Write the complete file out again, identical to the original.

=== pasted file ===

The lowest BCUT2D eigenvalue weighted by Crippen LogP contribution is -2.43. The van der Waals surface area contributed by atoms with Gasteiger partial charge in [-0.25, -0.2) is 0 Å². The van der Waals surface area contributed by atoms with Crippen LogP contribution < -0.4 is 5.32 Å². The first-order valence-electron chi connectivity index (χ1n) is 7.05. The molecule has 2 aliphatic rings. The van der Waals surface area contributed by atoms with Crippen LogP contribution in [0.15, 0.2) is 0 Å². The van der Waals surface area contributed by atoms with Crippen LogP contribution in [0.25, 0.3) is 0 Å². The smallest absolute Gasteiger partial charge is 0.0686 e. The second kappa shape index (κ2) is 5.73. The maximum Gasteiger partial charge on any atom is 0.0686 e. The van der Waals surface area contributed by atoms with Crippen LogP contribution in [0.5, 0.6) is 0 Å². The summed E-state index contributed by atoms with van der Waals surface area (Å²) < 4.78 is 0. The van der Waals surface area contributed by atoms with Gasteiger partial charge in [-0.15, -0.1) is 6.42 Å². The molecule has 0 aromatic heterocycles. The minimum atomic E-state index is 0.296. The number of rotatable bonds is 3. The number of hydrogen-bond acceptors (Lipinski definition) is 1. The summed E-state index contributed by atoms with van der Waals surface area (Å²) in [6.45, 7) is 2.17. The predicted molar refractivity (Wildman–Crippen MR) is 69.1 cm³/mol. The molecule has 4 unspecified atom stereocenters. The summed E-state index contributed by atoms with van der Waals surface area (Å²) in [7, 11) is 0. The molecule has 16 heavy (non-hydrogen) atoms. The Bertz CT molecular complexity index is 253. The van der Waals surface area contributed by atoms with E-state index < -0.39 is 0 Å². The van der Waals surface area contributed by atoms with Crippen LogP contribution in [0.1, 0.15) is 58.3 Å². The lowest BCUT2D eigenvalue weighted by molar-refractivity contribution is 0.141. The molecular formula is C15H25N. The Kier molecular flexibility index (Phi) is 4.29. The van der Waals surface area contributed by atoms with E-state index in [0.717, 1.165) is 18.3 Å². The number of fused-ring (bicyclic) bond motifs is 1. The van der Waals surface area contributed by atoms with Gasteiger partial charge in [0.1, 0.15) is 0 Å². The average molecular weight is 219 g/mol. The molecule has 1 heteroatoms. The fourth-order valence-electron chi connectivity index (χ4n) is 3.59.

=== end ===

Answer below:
The lowest BCUT2D eigenvalue weighted by Crippen LogP contribution is -2.43. The van der Waals surface area contributed by atoms with Gasteiger partial charge in [-0.25, -0.2) is 0 Å². The van der Waals surface area contributed by atoms with Crippen LogP contribution < -0.4 is 5.32 Å². The first-order valence-electron chi connectivity index (χ1n) is 7.05. The molecule has 2 aliphatic rings. The van der Waals surface area contributed by atoms with Crippen LogP contribution in [0.15, 0.2) is 0 Å². The van der Waals surface area contributed by atoms with Crippen LogP contribution in [0.25, 0.3) is 0 Å². The smallest absolute Gasteiger partial charge is 0.0686 e. The second kappa shape index (κ2) is 5.73. The maximum Gasteiger partial charge on any atom is 0.0686 e. The van der Waals surface area contributed by atoms with Crippen LogP contribution in [0.5, 0.6) is 0 Å². The summed E-state index contributed by atoms with van der Waals surface area (Å²) < 4.78 is 0. The van der Waals surface area contributed by atoms with Gasteiger partial charge in [-0.15, -0.1) is 6.42 Å². The molecule has 0 aromatic heterocycles. The minimum atomic E-state index is 0.296. The number of rotatable bonds is 3. The number of hydrogen-bond acceptors (Lipinski definition) is 1. The summed E-state index contributed by atoms with van der Waals surface area (Å²) in [6.45, 7) is 2.17. The predicted molar refractivity (Wildman–Crippen MR) is 69.1 cm³/mol. The molecule has 4 unspecified atom stereocenters. The summed E-state index contributed by atoms with van der Waals surface area (Å²) in [7, 11) is 0. The molecule has 16 heavy (non-hydrogen) atoms. The Bertz CT molecular complexity index is 253. The van der Waals surface area contributed by atoms with E-state index < -0.39 is 0 Å². The van der Waals surface area contributed by atoms with Crippen LogP contribution in [0.1, 0.15) is 58.3 Å². The lowest BCUT2D eigenvalue weighted by molar-refractivity contribution is 0.141. The molecular formula is C15H25N. The Kier molecular flexibility index (Phi) is 4.29. The van der Waals surface area contributed by atoms with E-state index in [0.717, 1.165) is 18.3 Å². The number of fused-ring (bicyclic) bond motifs is 1. The van der Waals surface area contributed by atoms with Gasteiger partial charge in [0.1, 0.15) is 0 Å². The average molecular weight is 219 g/mol. The molecule has 1 heteroatoms. The fourth-order valence-electron chi connectivity index (χ4n) is 3.59.